EghtesadOnline: JCPOA can set up a new political and diplomatic role model in resolving major international crises, Head of Atomic Energy Organization of Iran (AEOI) Ali Akbar Salehi has said.
'…, so it’s incumbent upon both sides to do their best, to keep the integrity of this deal and not let it break down,' Salehi was quoted by the Guardian, a British daily newspaper.
' The nuclear agreement was in the interest of both Iran and the West and that it would be a pity if it was derailed,' Salehi said talking of Iran's nuclear deal known as the Joint Comprehensive Plan of Action (JCPOA) with the world powers on July 14, 2015.
'Iran has fully complied with its commitments under last year’s landmark nuclear agreement, but eight months after the official removal of sanctions, the west is failing to deliver on its promises,' Salehi who is also a Vice President told the Guardian, according to IRNA.
'If the agreement was to remain intact, both sides had to meet their commitments,' Salehi stressed.
'As has been stated by the International Atomic Energy Agency (IAEA), Iran has remained committed to its commitments,' Salehi said, adding 'while the other side – it’s very clear now to public opinion and it’s not a secret – has not really delivered on the promises; that the sanctions would be removed and that banking transactions would go back to normal, that trade would speed up and economic relations would be enhanced. These have not been materialized to the extent that we expected.'
Warning about the excessive demands on the part of the Western side, Salehi said 'We see, on and off, that there are some demands from the other side, that those demands go to some extent beyond the JCPOA.'
'At the same time, we see that the other side has not fully delivered its promises, like the issue of big banking doing business with Iran ... If there is a demand of overcompliance then things would get more complicated.'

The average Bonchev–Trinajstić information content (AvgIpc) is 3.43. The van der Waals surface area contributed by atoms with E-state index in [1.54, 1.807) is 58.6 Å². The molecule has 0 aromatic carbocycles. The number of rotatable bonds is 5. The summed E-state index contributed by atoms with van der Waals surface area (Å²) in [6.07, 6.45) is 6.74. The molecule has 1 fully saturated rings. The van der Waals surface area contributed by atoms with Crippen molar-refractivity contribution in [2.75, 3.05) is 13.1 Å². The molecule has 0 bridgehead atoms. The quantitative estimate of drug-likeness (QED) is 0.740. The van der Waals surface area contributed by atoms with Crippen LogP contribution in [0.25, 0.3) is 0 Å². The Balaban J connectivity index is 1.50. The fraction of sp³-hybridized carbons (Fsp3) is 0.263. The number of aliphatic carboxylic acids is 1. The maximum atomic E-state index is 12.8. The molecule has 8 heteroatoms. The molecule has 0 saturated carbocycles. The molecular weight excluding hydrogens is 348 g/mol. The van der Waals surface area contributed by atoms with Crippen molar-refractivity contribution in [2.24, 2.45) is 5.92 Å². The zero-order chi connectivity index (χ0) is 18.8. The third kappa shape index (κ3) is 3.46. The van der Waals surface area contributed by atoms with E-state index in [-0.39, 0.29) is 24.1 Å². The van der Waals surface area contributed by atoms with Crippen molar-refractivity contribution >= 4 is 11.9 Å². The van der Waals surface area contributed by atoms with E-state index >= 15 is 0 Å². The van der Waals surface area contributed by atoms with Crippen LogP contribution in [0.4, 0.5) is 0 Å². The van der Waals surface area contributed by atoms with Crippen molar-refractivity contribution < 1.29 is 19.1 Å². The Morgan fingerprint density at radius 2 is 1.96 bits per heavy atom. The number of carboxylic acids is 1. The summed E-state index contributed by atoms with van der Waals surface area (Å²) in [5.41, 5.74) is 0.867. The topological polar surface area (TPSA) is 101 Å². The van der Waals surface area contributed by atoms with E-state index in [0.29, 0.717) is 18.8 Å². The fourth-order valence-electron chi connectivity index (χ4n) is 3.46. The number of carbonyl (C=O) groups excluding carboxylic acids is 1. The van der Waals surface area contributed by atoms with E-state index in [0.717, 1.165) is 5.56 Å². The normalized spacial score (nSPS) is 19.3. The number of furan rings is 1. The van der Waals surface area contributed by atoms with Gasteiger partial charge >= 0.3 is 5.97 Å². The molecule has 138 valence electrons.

'There are hints to do away [with] or to rewrite the deal, and on the other hand, to unilaterally impose excessive oversighting and overcompliance to the point of Iran’s discouragement and ultimate submission,' he warned.
Salehi, who is in London to speak at the World Nuclear Association symposium, told the Guardian that 'our Supreme Leader once stated: 'The Islamic republic will not primarily breach the deal,’ but at the same time, I do not overrule the threats that may endanger the deal.'
About his Thursday meeting with the UK chancellor of the exchequer, Philip Hammond, Salehi said he had a good relationship with Hammond and that the chancellor had sounded positive during their meeting.
'He stated that they have this file on their agenda, and that they are pursuing the issue very seriously, and they are trying to improvise ways and means that would remove the impediments that lie ahead of this banking cooperation with Iran,' Salehi said.
Salehi refused to comment on the presidential candidacy of Donald Trump, saying it was an internal issue of another country. 'The political credibility of the US will be undermined if they take any measures that would jeopardize the JCPOA – to best of my knowledge the European Union is very supportive and Chinese and Indians and [the rest of] the international community are all very happy,' he said.
'The world would be safer if, besides contemplating peace, we endeavor to attain it,' Salehi stressed.
The Guardian has published this interview on September 16.